racking back pipe | Energy Glossary

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racking back pipe

1. vb. [Drilling]

To place a stand of drillpipe in the derrick when coming out of the hole on a trip. The rig crew racks back pipe after the stand is unscrewed from the rest of the drillstring. The floor crew then pushes the lower part of the stand away from the rotary table to a position on one side of the vee-door. While the floor crew is pushing the pipe, the derrickman gets ready to pull the top of the stand over into the fingerboards. Once the rig crew has the pipe in the correct location, the driller slacks off on the drawworks, allowing the stand to rest on the drillfloor. This takes weight off of the elevators previously supporting the pipe at the top, so the derrickman can then unlatch the elevators and pull the top of the pipe into the fingerboards for storage. Modern rig designs have automated pipe-handling equipment that moves the pipe. When tripping the pipe out of the hole, racking back pipe may occur every two to five minutes for hours at a time.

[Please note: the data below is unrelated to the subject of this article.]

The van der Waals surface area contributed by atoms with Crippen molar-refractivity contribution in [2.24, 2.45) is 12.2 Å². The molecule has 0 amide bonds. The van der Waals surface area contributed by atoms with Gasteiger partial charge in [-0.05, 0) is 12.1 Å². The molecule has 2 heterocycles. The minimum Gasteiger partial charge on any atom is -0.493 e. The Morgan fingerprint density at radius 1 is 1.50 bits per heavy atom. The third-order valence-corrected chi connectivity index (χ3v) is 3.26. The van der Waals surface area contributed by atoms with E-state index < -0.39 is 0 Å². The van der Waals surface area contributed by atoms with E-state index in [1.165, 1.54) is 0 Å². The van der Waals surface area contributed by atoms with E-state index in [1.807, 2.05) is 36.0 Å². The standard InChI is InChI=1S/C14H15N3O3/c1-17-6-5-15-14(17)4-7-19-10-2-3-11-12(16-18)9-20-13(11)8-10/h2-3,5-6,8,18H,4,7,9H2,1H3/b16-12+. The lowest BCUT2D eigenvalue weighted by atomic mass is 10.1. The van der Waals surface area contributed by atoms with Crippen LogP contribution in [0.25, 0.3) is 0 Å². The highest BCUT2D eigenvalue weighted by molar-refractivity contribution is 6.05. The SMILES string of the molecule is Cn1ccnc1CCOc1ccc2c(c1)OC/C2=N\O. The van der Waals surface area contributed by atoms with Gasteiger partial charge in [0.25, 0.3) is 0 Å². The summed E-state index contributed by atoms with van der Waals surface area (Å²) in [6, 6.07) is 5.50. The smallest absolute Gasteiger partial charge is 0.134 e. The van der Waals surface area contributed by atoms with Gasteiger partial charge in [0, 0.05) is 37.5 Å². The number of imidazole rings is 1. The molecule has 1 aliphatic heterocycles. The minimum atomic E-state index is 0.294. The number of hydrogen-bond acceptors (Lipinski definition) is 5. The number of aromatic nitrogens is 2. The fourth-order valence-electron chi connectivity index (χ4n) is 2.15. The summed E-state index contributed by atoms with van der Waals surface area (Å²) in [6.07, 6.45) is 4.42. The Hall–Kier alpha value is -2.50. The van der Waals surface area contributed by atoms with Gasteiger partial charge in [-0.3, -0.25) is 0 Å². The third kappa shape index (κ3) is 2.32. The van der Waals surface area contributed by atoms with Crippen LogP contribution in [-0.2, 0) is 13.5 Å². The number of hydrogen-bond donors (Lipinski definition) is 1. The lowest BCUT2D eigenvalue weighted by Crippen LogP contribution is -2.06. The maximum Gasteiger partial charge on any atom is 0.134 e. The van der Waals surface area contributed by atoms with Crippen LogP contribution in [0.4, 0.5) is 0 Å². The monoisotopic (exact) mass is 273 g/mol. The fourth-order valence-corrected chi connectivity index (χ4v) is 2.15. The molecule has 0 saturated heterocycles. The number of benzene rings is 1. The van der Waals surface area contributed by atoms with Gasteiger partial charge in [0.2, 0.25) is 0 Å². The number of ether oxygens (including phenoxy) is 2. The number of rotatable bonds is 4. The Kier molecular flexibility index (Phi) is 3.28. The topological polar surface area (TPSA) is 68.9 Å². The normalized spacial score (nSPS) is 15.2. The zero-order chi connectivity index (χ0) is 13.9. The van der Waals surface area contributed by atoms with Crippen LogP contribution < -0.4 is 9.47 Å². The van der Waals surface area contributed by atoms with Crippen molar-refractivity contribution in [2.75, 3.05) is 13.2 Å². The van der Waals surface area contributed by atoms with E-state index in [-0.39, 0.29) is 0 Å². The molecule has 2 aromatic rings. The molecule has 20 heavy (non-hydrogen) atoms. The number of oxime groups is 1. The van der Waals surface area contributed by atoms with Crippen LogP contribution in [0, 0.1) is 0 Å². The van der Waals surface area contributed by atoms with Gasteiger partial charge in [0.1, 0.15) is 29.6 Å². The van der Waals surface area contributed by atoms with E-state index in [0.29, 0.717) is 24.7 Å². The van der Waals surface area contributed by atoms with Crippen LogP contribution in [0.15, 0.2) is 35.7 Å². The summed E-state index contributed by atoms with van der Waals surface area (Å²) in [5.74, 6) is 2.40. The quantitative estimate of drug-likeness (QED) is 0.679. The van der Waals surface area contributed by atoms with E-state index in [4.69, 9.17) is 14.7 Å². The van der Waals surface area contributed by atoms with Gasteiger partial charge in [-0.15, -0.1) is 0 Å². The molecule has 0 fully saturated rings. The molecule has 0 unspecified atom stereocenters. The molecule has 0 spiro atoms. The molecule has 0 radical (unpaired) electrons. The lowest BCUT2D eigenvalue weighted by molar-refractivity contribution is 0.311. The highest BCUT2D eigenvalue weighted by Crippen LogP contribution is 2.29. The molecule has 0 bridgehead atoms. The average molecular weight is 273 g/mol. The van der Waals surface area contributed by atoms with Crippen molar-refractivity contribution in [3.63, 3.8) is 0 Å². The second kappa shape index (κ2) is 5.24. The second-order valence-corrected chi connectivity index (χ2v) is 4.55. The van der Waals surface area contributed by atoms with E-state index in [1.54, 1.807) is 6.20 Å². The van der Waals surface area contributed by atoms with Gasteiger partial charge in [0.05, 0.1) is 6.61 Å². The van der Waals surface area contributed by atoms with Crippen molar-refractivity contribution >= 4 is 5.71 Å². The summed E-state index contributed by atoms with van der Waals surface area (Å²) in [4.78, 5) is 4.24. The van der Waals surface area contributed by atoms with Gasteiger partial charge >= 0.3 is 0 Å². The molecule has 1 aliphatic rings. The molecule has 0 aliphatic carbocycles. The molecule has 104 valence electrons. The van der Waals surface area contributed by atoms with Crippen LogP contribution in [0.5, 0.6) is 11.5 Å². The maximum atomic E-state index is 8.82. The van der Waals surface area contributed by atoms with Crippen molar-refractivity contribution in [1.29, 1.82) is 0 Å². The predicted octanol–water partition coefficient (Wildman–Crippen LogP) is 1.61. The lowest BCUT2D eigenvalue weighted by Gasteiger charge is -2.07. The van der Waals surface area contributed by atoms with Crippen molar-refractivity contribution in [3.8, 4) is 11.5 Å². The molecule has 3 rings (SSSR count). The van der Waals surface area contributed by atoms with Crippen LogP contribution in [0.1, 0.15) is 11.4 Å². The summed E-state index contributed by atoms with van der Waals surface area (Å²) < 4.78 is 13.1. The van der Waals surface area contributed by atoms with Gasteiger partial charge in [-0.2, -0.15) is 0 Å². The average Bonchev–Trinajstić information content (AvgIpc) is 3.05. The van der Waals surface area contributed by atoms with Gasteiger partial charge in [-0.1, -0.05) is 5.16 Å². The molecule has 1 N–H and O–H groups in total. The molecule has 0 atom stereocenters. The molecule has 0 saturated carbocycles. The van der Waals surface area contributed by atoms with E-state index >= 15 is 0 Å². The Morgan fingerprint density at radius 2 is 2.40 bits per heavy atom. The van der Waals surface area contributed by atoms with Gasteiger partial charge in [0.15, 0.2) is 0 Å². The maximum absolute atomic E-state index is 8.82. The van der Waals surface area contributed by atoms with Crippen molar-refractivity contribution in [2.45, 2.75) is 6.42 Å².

See: come out of the holederrickmanelevatorfingerboardrotary tablestandvee-door